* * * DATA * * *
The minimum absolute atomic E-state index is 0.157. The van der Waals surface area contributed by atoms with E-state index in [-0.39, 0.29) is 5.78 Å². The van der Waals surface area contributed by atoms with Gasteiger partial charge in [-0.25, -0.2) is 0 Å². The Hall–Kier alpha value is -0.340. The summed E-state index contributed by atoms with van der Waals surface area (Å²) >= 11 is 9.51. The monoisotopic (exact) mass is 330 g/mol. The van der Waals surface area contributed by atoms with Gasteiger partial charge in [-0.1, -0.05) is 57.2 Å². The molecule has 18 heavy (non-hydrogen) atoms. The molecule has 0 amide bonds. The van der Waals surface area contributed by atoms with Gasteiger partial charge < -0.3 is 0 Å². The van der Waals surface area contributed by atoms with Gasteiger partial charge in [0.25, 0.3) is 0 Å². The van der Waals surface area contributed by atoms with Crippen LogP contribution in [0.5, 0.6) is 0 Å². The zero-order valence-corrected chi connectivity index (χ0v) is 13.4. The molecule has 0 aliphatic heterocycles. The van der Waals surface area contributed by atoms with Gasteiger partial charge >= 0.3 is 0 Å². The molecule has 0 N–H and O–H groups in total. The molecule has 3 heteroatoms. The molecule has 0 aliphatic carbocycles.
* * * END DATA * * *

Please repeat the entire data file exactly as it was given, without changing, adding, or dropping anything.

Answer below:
The minimum absolute atomic E-state index is 0.157. The van der Waals surface area contributed by atoms with E-state index in [-0.39, 0.29) is 5.78 Å². The van der Waals surface area contributed by atoms with Gasteiger partial charge in [-0.25, -0.2) is 0 Å². The Hall–Kier alpha value is -0.340. The summed E-state index contributed by atoms with van der Waals surface area (Å²) >= 11 is 9.51. The monoisotopic (exact) mass is 330 g/mol. The van der Waals surface area contributed by atoms with Gasteiger partial charge in [-0.1, -0.05) is 57.2 Å². The molecule has 18 heavy (non-hydrogen) atoms. The molecule has 0 amide bonds. The van der Waals surface area contributed by atoms with Gasteiger partial charge < -0.3 is 0 Å². The van der Waals surface area contributed by atoms with Gasteiger partial charge in [0.25, 0.3) is 0 Å². The van der Waals surface area contributed by atoms with Crippen LogP contribution in [0.5, 0.6) is 0 Å². The zero-order valence-corrected chi connectivity index (χ0v) is 13.4. The molecule has 0 aliphatic heterocycles. The van der Waals surface area contributed by atoms with Gasteiger partial charge >= 0.3 is 0 Å². The molecule has 0 N–H and O–H groups in total. The molecule has 3 heteroatoms. The molecule has 0 aliphatic carbocycles.